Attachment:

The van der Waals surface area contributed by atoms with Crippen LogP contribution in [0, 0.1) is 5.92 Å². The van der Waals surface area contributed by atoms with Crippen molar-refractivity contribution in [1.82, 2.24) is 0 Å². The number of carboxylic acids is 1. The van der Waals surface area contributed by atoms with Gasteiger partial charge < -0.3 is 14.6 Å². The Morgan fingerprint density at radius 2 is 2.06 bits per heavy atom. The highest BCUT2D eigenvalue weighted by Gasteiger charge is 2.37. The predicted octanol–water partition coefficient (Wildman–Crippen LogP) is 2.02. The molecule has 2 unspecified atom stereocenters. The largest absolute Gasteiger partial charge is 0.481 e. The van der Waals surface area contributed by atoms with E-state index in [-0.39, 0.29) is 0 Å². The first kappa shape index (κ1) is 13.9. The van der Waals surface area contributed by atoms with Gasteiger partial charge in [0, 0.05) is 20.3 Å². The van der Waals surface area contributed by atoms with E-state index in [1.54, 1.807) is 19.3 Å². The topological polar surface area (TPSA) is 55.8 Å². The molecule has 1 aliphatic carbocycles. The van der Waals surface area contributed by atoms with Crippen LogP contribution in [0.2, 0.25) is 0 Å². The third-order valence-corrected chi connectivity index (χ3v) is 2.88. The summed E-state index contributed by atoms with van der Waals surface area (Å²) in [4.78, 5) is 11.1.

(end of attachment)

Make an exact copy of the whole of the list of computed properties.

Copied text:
The van der Waals surface area contributed by atoms with Crippen LogP contribution in [0, 0.1) is 5.92 Å². The van der Waals surface area contributed by atoms with Crippen molar-refractivity contribution in [1.82, 2.24) is 0 Å². The number of carboxylic acids is 1. The van der Waals surface area contributed by atoms with Gasteiger partial charge < -0.3 is 14.6 Å². The Morgan fingerprint density at radius 2 is 2.06 bits per heavy atom. The highest BCUT2D eigenvalue weighted by Gasteiger charge is 2.37. The predicted octanol–water partition coefficient (Wildman–Crippen LogP) is 2.02. The molecule has 2 unspecified atom stereocenters. The largest absolute Gasteiger partial charge is 0.481 e. The van der Waals surface area contributed by atoms with E-state index in [-0.39, 0.29) is 0 Å². The first kappa shape index (κ1) is 13.9. The van der Waals surface area contributed by atoms with Gasteiger partial charge in [0, 0.05) is 20.3 Å². The van der Waals surface area contributed by atoms with E-state index in [1.54, 1.807) is 19.3 Å². The topological polar surface area (TPSA) is 55.8 Å². The molecule has 1 aliphatic carbocycles. The van der Waals surface area contributed by atoms with Crippen LogP contribution in [0.2, 0.25) is 0 Å². The third-order valence-corrected chi connectivity index (χ3v) is 2.88. The summed E-state index contributed by atoms with van der Waals surface area (Å²) in [4.78, 5) is 11.1.